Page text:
There’s nothing worse than sitting down to write, only to find that your brain doesn’t want to cooperate. Your pen is hovering above the paper or your fingers above the keys, poised and ready to create, but nothing seems to be working.
We’re all familiar with writer’s block. There is a lot of advice out there about how to get past it, but this is what has worked for me:
-Change how you put words on paper. I know this sounds overly simplistic, but I find that it really helps. I can type pretty darn fast, but that doesn’t do me any good when there’s nothing to write! That’s when I turn to writing by hand. You could also get a new pen (always inspiring, I think), draw out the story, record your thoughts on a voice recorder, or even switch computers.
-Freewriting. Oftentimes, we get stopped in our creative writing process by the worry of whether or not the outcome will be good enough. We pick at ourselves about the arrangement of our words and what sort of emotions they’ll exude in the readers. But freewriting is just as freeing as it sounds. Write without the intent of ever showing anyone. You can burn or erase your work later if you want to. Just write whatever comes to mind, even if it doesn’t have anything to do with your story or article. Sometimes, I even write questions and answers about the story as I go.
-Shower. We all know the muse lives in the showerhead. Besides, writers have a rep for being disheveled and a little dirty, so let’s use this tool to find our inspiration and dispel the rumor simultaneously.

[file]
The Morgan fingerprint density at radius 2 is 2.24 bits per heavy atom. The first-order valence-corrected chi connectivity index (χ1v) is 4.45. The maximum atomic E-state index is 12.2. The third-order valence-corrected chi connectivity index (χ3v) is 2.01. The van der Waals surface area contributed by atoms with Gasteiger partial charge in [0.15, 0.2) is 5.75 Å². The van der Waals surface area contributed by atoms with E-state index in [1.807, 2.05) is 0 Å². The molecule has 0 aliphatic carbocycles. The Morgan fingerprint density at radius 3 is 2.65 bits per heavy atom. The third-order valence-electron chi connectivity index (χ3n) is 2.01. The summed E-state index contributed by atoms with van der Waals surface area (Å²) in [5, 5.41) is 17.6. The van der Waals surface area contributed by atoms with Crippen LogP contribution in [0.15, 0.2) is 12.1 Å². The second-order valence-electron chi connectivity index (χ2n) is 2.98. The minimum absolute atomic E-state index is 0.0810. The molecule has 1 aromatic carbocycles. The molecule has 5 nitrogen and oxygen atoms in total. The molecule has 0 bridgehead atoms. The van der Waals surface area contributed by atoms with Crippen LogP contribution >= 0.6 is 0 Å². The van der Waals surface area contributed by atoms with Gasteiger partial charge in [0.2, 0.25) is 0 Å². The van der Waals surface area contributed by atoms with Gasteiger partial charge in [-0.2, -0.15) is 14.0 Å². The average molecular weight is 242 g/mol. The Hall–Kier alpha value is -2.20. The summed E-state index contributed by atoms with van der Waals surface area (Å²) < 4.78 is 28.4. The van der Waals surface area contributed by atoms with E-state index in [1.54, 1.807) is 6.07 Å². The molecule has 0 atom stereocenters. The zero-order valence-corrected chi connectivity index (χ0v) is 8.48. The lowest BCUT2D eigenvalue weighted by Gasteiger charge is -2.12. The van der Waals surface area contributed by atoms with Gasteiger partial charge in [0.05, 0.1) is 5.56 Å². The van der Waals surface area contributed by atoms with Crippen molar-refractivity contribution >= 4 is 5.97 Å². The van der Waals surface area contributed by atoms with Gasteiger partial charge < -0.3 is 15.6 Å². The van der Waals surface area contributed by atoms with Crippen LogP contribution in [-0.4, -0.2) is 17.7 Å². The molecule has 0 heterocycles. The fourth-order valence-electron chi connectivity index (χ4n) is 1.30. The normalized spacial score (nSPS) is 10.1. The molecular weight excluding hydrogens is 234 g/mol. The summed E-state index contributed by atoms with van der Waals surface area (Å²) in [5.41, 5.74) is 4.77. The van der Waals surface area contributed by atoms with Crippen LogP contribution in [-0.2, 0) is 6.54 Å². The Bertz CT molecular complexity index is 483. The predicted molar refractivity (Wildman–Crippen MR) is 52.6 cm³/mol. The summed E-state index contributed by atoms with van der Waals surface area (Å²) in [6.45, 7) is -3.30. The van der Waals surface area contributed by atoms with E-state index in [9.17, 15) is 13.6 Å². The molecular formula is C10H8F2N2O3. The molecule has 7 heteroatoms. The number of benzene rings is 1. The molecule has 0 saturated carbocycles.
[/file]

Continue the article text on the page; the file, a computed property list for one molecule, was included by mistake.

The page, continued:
-Quit trying. What? Just stop writing? Well, yeah! Obviously, you can only stop for so long or else you’ll never write again. But a really bad case of writer’s block is sometimes best served by taking a step back. Take a walk, go read a book, or wash the dishes. After a little while, your characters just might start talking to you again!
-Schedule your writing time. I read this little nugget of advice about five years ago. The idea is that your brain gets used to the time frame you start using the creative parts of it, and having a routine makes things a little easier. In my own experience, this turned out to be true! I always get my best work done in the morning.
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Ashley O’Melia is an independent author and freelancer from Southern Illinois. She holds her Bachelor’s Degree in Creative Writing and English from Southern New Hampshire University. Her books include The Wanderer’s Guide to Dragon Keeping and The Graveside Detective. Her short stories have been published in The Penmen Review, Paradox, and Subcutaneous. Ashley’s freelance work has spanned numerous genres for clients around the world. You can find her on Facebook and Amazon.
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